Welcome home, Cristiano Ronaldo!
The hype surrounding the second leg of Champions League tie between United and Real has an added flavour to it in a trivial yet memorable moment in world football, the return of Cristiano Ronaldo to Old Trafford. If not the best, the most complete footballer on the planet will make an appearance in front of the crowds who still sing his name in the stands. It will be a night to remember for the world’s costliest footballer when he comes out from a much familiar tunnel wearing a less familiar jersey! Who knows whether Madrid will win the tie or not, but Ronaldo will surely return as a winner from the place that he calls “Home”!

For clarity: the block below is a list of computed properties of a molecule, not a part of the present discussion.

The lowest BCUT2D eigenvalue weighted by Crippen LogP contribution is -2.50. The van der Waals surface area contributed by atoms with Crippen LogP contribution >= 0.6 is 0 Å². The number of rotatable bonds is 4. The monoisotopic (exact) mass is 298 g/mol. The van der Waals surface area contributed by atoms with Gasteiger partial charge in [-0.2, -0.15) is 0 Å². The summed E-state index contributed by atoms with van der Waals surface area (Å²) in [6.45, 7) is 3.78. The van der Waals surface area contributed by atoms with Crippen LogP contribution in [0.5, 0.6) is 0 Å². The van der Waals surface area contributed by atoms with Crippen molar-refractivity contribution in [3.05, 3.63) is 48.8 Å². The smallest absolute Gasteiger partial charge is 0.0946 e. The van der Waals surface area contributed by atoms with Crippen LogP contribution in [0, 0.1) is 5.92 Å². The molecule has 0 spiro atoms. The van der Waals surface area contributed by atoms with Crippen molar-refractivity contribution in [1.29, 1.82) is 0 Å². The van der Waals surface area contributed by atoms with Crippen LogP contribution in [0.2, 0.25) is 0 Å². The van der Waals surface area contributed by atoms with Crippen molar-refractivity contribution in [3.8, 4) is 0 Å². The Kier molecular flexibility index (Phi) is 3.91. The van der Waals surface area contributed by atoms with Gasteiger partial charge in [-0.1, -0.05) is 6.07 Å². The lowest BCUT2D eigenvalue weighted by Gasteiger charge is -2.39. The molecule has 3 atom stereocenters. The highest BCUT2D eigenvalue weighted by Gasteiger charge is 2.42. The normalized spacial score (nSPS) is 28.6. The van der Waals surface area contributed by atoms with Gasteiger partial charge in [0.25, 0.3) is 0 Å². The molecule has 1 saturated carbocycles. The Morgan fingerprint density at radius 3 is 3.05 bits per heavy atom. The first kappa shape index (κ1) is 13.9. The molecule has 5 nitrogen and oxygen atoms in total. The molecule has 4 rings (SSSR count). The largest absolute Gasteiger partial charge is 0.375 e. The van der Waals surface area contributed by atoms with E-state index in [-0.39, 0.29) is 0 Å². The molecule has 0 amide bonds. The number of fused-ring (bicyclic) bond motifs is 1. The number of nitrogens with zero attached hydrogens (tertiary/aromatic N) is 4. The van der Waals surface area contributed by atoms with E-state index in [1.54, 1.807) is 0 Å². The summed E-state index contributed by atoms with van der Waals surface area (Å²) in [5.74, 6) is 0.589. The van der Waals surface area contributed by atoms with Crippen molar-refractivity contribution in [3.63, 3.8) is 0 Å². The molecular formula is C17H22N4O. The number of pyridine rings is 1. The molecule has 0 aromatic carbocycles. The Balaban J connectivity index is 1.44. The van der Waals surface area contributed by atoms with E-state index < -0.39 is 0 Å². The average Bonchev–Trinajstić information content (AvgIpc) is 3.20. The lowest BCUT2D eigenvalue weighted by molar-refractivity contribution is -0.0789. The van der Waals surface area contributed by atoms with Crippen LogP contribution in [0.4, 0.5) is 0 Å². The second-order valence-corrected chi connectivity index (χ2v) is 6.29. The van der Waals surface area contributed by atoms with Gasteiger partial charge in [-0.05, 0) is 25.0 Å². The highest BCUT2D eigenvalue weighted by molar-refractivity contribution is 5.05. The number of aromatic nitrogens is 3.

It’s hard to imagine that it has been almost 10 years since he had signed for one of the greatest club in the world! Still in his teens at that time, Sir Alex Ferguson had shown a tremendous faith in his potential when he was handed over the coveted number 7, the iconic jersey that was previously worn by many United legends such as Best, Cantona and Beckham. The story of his transfer to the club in the summer of 2003 is ironic in itself. It is a well known fact that Ronaldo was offered to Barcelona as well as Arsenal before Manchester United were anywhere near in the picture to sign the Portuguese teenager. Before any of those deals could materialise, United visited Sporting Lisbon for a friendly, played at the inauguration of their newly built stadium. His best friend had put a word in his ears that if he manages to impress Sir Alex, he might soon be on his way to England. Ronaldo took that casual comment way too seriously and demonstrated his worth to the most successful manager in English football. Ronaldo terrorised the United defence to such an extent that at half time they were 3-0 down and begging their manager to sign this player as soon as possible. Ferguson knew what he had seen was rare and did not waste much time and made an immediate offer to Sporting Lisbon. Cristiano Ronaldo’s journey to greatness had just begun, but somehow he always knew that he was destined for it!